BUILDINGS - Smarter Facilities Management


‘Work Smarter’ With Submeters

Proven Technology Shows How and Where to Cut Energy Costs


A Cool Million in Savings

Shorenstein Realty Services has used submeters for several years to realize significant energy savings at several of its flagship properties, one of which is the Bank of America world headquarters at 555 California Street in San Francisco.

When increasing 24/7 tenant operations began to intensify demands on the building’s energy infrastructure, facility engineers needed a way to accurately track excess energy usage by tenant, who in many cases consumed two to three times their baseline energy allocation of 3kW per square foot. The guesswork began to change with the installation of an electrical submetering system from E-MON LP.

The automatic meter reading (AMR) system consists of several communication interfaces that accept data from numerous submeters linked to a PC in the engineering office. The PC software, also provided by E-MON, allows facility managers to custom-tailor billing reports to each individual tenant, with monitoring capability extending to an almost unlimited number of data points – thanks to the modularity of the hardware and software system.

Rising fuel costs have made energy resource management more important than ever before, but the kind of profiling needed by today’s building manager is simply not possible using the standard socket-based utility meter found at the main electrical service entrance. That’s why electric submeters have grown in use as first-level data-gathering tools that can literally save thousands of dollars in reduced energy costs, through: automatic meter reading (AMR) of electricity, water, gas, steam, and other energy sources; time of use monitoring of energy consumption patterns; multi-site and submetered load aggregation; usage analysis and identification of peak demand; and energy usage for cost allocation, tenant billing, and more.

Submetering Hardware

Electric submeters are installed after the facility master meter and are used to track the energy use of a specific location, user, or circuit. Installation of the preferred solid-state type submeter simply requires three split-core current sensors around the electrical feeds being measured in addition to the voltage input. The data is sent to the host computer from the meter via RS485 utilizing inexpensive 4-conductor phone cable. Communication wiring can be run up to 4,000 feet in total length. Data may be sent via modem or transmitted using standard RF technology.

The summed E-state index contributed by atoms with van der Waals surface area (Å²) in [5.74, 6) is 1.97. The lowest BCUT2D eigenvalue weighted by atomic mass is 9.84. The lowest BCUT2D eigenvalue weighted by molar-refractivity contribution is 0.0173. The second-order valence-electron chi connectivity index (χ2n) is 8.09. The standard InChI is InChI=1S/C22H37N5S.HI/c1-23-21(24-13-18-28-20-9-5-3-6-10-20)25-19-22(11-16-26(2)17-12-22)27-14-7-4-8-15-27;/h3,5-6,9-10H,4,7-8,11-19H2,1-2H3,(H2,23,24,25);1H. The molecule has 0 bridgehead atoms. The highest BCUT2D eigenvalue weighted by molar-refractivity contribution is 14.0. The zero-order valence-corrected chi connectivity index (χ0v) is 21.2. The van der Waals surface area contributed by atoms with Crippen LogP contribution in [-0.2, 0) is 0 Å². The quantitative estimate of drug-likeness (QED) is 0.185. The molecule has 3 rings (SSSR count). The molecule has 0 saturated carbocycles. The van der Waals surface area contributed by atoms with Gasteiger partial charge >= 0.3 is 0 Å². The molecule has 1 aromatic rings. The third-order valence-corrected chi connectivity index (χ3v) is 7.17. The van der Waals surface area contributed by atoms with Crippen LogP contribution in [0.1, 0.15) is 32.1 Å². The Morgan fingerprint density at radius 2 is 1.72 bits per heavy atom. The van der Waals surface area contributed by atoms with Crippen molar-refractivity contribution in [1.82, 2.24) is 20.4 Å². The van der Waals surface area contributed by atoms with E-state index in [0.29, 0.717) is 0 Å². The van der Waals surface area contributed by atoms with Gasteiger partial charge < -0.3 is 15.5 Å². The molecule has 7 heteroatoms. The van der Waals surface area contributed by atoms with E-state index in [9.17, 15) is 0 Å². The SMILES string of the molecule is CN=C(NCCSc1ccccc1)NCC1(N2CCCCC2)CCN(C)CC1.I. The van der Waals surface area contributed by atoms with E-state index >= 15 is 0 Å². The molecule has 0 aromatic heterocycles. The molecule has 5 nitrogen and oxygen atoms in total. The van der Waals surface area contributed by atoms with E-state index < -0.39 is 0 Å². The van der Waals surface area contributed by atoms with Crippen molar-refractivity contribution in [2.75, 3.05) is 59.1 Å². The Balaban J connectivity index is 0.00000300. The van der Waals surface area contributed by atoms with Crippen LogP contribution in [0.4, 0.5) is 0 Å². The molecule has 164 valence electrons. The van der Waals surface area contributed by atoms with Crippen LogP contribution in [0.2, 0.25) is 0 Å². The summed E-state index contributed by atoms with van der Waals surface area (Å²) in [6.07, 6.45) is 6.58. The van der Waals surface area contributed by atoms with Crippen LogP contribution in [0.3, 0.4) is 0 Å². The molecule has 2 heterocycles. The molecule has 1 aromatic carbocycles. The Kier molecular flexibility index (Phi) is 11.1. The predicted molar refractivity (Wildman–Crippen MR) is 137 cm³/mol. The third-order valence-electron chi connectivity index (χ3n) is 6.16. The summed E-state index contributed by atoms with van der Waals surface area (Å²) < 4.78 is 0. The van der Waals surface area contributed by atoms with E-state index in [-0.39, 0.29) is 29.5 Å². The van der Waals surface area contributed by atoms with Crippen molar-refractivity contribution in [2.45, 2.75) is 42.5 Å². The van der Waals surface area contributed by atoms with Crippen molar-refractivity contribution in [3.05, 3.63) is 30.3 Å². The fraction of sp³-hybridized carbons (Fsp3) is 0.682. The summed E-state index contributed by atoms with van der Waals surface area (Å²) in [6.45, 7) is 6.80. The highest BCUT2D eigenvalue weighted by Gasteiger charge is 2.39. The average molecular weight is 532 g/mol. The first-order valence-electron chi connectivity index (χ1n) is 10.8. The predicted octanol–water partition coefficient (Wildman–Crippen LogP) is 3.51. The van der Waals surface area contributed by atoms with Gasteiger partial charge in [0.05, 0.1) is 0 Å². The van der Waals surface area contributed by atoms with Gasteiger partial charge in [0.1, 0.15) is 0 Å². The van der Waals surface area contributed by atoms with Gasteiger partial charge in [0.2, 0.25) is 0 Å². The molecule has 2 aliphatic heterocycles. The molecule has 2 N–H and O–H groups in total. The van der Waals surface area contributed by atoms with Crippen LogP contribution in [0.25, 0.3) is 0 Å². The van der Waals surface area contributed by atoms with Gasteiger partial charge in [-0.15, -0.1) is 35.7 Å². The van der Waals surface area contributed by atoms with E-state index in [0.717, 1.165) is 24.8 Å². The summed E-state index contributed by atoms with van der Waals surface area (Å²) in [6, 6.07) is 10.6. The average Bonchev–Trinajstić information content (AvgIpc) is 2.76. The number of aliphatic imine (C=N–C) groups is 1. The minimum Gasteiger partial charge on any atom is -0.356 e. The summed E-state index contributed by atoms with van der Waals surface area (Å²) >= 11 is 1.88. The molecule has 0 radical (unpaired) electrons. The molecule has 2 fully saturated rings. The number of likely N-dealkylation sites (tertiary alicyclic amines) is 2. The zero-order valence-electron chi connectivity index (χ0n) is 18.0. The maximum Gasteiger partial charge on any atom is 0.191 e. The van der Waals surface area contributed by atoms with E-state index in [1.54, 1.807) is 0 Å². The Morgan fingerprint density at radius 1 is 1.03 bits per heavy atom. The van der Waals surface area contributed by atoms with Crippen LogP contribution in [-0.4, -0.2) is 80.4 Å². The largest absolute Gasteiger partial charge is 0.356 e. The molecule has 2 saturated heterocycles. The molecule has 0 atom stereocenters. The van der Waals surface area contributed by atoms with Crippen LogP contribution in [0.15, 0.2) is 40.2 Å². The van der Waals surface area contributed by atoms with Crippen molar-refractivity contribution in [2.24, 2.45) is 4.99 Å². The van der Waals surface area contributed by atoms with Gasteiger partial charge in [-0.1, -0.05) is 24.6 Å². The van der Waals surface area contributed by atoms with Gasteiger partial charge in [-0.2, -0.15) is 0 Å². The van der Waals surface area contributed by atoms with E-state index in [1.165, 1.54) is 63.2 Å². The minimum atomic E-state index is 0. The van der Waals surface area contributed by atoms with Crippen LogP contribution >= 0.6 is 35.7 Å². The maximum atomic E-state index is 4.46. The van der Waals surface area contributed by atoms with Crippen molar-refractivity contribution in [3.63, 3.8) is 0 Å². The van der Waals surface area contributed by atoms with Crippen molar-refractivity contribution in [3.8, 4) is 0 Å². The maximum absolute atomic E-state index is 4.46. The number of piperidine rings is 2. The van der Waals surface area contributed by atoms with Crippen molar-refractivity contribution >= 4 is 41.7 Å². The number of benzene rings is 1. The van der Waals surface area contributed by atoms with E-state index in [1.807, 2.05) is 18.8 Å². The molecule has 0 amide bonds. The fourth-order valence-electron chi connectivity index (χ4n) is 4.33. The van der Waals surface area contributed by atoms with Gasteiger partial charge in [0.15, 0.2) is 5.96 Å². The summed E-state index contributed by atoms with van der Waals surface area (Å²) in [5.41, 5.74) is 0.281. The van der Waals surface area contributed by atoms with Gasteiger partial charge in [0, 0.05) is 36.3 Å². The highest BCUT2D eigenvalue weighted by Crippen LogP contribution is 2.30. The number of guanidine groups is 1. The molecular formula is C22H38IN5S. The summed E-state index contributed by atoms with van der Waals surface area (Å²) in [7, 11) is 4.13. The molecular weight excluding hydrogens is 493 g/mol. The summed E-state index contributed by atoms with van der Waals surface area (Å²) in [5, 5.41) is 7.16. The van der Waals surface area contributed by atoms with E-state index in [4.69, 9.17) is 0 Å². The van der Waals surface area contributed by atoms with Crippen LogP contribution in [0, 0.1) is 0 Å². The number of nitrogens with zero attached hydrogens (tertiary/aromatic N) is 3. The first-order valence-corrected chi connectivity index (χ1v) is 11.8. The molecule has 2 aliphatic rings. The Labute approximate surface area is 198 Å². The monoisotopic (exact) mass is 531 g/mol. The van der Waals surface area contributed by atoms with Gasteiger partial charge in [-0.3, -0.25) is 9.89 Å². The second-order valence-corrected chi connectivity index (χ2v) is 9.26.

The submetered energy data is date/time stamped in five- or 15-minute intervals for up to 36 days. Recently introduced communications interfaces allow AMR hardware elements to operate with popular cellular services such as Sprint, Verizon, Voicestream, and other communications options. Once the data is collected on the host’s hard drive, it may be manipulated in software to produce itemized utility bills, generate load and usage profiles, customize spreadsheets, and create graphical charts and databases and other data analysis and reporting functions.

LAN-based AMR

The pervasive use of local area networks (LAN) in campus environments, multi-facility commercial, industrial, and residential sites, creates new energy monitoring opportunities. Using the existing communications backbone eliminates the need for a modem and telephone line back to the central monitoring location, and allows a full-featured Ethernet-based distributed submetering network to be installed quickly and inexpensively. Hardware is available for star and bus topology Ethernet, as well as Fast Ethernet and fiber media, thus extending submetering’s usefulness to any Ethernet medium.

Online Monitoring

The Internet may now be used to track and analyze “big picture” electrical consumption (kWh) and demand (kW) – from a single circuit in one facility, to multiple sites around the world. The metered data is transmitted to a data accumulator or profiler and sent via modem to an online server operated by an RBC (read, bill, & collect) or other third-party energy monitoring service, which posts the data to the subscriber’s password-protected folder. The data may then be accessed using any standard Internet browser.

Don Millstein is president at E-MON LP (, Langhorne, PA.


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